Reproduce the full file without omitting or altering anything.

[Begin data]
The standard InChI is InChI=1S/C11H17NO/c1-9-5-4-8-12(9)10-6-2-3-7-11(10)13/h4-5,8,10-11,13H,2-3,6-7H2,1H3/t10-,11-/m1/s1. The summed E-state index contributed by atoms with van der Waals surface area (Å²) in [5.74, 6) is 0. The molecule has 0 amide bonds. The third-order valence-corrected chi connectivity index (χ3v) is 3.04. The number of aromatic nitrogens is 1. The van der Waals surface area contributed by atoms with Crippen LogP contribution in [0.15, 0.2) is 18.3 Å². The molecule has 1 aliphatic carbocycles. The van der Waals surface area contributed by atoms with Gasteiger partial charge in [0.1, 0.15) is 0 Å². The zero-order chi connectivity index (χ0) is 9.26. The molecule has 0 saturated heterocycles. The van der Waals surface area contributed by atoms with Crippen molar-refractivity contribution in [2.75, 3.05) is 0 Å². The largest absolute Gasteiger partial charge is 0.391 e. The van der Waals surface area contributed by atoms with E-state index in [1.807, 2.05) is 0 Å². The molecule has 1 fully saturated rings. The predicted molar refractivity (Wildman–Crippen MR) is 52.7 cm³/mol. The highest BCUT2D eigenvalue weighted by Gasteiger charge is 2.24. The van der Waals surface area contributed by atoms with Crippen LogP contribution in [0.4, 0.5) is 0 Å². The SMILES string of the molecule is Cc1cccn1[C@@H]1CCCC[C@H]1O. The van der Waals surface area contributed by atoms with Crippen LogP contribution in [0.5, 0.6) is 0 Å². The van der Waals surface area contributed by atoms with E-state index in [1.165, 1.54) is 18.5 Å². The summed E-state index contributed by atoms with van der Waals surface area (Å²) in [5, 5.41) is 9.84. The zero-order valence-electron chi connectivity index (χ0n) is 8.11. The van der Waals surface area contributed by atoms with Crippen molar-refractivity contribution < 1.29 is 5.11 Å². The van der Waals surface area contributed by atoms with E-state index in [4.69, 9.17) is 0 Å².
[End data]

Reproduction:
The standard InChI is InChI=1S/C11H17NO/c1-9-5-4-8-12(9)10-6-2-3-7-11(10)13/h4-5,8,10-11,13H,2-3,6-7H2,1H3/t10-,11-/m1/s1. The summed E-state index contributed by atoms with van der Waals surface area (Å²) in [5.74, 6) is 0. The molecule has 0 amide bonds. The third-order valence-corrected chi connectivity index (χ3v) is 3.04. The number of aromatic nitrogens is 1. The van der Waals surface area contributed by atoms with Crippen LogP contribution in [0.15, 0.2) is 18.3 Å². The molecule has 1 aliphatic carbocycles. The van der Waals surface area contributed by atoms with Gasteiger partial charge in [0.1, 0.15) is 0 Å². The zero-order chi connectivity index (χ0) is 9.26. The molecule has 0 saturated heterocycles. The van der Waals surface area contributed by atoms with Crippen molar-refractivity contribution in [2.75, 3.05) is 0 Å². The largest absolute Gasteiger partial charge is 0.391 e. The van der Waals surface area contributed by atoms with E-state index in [1.807, 2.05) is 0 Å². The molecule has 1 fully saturated rings. The predicted molar refractivity (Wildman–Crippen MR) is 52.7 cm³/mol. The highest BCUT2D eigenvalue weighted by Gasteiger charge is 2.24. The van der Waals surface area contributed by atoms with Crippen LogP contribution in [0.4, 0.5) is 0 Å². The SMILES string of the molecule is Cc1cccn1[C@@H]1CCCC[C@H]1O. The van der Waals surface area contributed by atoms with Crippen LogP contribution in [0.5, 0.6) is 0 Å². The van der Waals surface area contributed by atoms with E-state index in [1.165, 1.54) is 18.5 Å². The summed E-state index contributed by atoms with van der Waals surface area (Å²) in [5, 5.41) is 9.84. The zero-order valence-electron chi connectivity index (χ0n) is 8.11. The van der Waals surface area contributed by atoms with Crippen molar-refractivity contribution < 1.29 is 5.11 Å². The van der Waals surface area contributed by atoms with E-state index in [4.69, 9.17) is 0 Å².